Sierra Nevada Corporation (SNC) says it’s ready to proceed into final assembly and testing of its first Dream Chaser cargo spacecraft, as the company retains plans to eventually develop a crewed version of the vehicle.
Sierra Nevada Corp. announced Aug. 14 that it will use United Launch Alliance’s Vulcan launch vehicle for sending Dream Chaser cargo spacecraft to the International Space Station starting in late 2021.
Sierra Nevada Corporation (SNC) has won NASA approval to begin full-scale production of its Dream Chaser cargo spacecraft scheduled to make its first flight in about two years.
As Sierra Nevada Corporation prepares its Dream Chaser cargo vehicle for a first launch on an Atlas 5 in late 2020, the company expects to make a decision by the end of this year on the rocket that will launch later missions.
Sierra Nevada Corp.’s largest investment to date is in Dream Chaser, the spaceplane NASA selected in the initial rounds of its campaign to encourage companies to build private space taxis to transport astronauts to and from the International Space Station.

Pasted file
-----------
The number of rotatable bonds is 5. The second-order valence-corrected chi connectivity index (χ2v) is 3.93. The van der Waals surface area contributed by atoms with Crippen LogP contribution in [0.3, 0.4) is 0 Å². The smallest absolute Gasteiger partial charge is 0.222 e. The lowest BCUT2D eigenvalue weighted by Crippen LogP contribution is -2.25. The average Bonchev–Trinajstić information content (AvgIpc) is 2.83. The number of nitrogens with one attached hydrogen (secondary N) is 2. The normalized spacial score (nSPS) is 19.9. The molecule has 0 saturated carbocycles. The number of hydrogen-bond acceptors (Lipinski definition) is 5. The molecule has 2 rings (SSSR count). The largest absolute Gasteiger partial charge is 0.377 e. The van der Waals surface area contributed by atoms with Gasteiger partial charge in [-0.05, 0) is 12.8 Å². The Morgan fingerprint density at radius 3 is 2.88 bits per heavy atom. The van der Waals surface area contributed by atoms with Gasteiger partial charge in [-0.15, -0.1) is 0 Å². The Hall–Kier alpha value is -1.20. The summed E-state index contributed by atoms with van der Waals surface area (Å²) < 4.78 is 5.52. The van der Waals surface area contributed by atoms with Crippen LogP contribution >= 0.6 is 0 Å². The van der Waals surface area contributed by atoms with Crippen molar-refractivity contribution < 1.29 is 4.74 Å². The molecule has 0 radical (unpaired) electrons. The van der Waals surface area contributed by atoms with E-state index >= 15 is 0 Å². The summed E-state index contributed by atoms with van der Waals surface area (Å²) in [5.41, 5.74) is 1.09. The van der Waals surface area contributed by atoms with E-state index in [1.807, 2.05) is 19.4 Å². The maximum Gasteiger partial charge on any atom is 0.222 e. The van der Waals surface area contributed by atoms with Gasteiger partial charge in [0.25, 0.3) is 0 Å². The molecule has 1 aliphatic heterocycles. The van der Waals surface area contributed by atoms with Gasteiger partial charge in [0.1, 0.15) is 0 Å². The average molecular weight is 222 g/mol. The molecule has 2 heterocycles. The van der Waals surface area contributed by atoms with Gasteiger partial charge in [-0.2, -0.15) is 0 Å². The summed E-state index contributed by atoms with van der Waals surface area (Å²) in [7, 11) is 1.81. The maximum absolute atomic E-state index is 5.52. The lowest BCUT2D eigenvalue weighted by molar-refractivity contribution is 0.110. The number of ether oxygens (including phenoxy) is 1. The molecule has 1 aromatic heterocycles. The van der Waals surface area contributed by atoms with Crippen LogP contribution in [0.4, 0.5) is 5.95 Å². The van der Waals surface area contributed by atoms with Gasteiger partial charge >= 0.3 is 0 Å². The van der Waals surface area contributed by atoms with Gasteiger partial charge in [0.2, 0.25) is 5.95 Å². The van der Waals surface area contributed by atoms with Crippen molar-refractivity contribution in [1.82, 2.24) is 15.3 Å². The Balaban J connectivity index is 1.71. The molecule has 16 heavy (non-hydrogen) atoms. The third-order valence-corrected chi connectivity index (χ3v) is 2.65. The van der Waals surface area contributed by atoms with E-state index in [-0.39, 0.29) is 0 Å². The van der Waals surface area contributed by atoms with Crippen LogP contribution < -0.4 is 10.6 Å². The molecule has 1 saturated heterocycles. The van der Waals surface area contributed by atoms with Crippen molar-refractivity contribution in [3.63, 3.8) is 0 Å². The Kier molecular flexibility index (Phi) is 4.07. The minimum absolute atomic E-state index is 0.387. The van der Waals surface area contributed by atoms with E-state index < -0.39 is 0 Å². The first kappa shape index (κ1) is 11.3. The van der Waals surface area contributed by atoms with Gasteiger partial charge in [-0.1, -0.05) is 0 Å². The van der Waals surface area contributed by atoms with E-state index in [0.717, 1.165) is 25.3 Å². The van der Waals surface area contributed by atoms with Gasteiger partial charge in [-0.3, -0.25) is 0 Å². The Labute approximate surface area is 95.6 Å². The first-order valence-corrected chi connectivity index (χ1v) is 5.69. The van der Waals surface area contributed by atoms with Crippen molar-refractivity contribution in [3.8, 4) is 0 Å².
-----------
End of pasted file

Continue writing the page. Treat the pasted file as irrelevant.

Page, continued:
Executives with Sierra Nevada Corporation said Nov. 13 they believed the recent glide flight of a Dream Chaser test article was successful and they won’t need to fly that vehicle again.
The company confirmed that the Dream Chaser vehicle can meet NASA requirements for transporting cargo to and from the space station.
Sierra Nevada Corp. said July 28 its Dream Chaser vehicle is ready for a second round of test flights in California as it presses ahead with development of a version to transport cargo to the ISS.
Sierra Nevada Corp.’s win of a NASA contract to ferry cargo to the International Space Station will trigger a $36 million investment by the 22-nation European Space Agency following a cooperation agreement to be signed in the coming weeks.